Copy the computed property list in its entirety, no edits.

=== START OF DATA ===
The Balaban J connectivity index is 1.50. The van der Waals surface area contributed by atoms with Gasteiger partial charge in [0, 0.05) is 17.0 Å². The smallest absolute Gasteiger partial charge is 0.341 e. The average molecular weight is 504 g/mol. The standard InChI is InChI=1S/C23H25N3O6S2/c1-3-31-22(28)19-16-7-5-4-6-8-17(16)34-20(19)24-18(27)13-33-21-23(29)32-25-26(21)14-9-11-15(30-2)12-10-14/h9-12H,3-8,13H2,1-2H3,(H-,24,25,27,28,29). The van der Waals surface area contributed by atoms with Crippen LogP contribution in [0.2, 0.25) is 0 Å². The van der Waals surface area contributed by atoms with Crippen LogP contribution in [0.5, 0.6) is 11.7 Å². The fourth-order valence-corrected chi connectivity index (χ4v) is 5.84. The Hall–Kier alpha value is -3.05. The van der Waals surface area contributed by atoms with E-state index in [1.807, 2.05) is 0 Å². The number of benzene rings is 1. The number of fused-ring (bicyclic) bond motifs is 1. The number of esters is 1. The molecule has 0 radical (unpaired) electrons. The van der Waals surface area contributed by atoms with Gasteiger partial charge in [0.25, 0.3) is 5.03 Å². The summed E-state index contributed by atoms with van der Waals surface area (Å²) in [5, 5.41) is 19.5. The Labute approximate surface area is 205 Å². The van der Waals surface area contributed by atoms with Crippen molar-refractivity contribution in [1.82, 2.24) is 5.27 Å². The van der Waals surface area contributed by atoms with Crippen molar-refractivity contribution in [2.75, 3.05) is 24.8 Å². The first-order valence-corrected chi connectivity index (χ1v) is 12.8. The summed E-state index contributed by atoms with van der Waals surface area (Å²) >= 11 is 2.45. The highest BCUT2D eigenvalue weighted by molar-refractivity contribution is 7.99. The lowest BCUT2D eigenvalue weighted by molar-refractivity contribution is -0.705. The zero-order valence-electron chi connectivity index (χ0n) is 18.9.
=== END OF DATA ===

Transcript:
The Balaban J connectivity index is 1.50. The van der Waals surface area contributed by atoms with Gasteiger partial charge in [0, 0.05) is 17.0 Å². The smallest absolute Gasteiger partial charge is 0.341 e. The average molecular weight is 504 g/mol. The standard InChI is InChI=1S/C23H25N3O6S2/c1-3-31-22(28)19-16-7-5-4-6-8-17(16)34-20(19)24-18(27)13-33-21-23(29)32-25-26(21)14-9-11-15(30-2)12-10-14/h9-12H,3-8,13H2,1-2H3,(H-,24,25,27,28,29). The van der Waals surface area contributed by atoms with Crippen LogP contribution in [0.2, 0.25) is 0 Å². The van der Waals surface area contributed by atoms with Crippen LogP contribution in [0.5, 0.6) is 11.7 Å². The fourth-order valence-corrected chi connectivity index (χ4v) is 5.84. The Hall–Kier alpha value is -3.05. The van der Waals surface area contributed by atoms with E-state index in [1.807, 2.05) is 0 Å². The number of benzene rings is 1. The number of fused-ring (bicyclic) bond motifs is 1. The number of esters is 1. The molecule has 0 radical (unpaired) electrons. The van der Waals surface area contributed by atoms with Gasteiger partial charge in [0.25, 0.3) is 5.03 Å². The summed E-state index contributed by atoms with van der Waals surface area (Å²) in [5, 5.41) is 19.5. The Labute approximate surface area is 205 Å². The van der Waals surface area contributed by atoms with Crippen molar-refractivity contribution in [1.82, 2.24) is 5.27 Å². The van der Waals surface area contributed by atoms with Crippen molar-refractivity contribution in [2.75, 3.05) is 24.8 Å². The first-order valence-corrected chi connectivity index (χ1v) is 12.8. The summed E-state index contributed by atoms with van der Waals surface area (Å²) >= 11 is 2.45. The highest BCUT2D eigenvalue weighted by molar-refractivity contribution is 7.99. The lowest BCUT2D eigenvalue weighted by molar-refractivity contribution is -0.705. The zero-order valence-electron chi connectivity index (χ0n) is 18.9.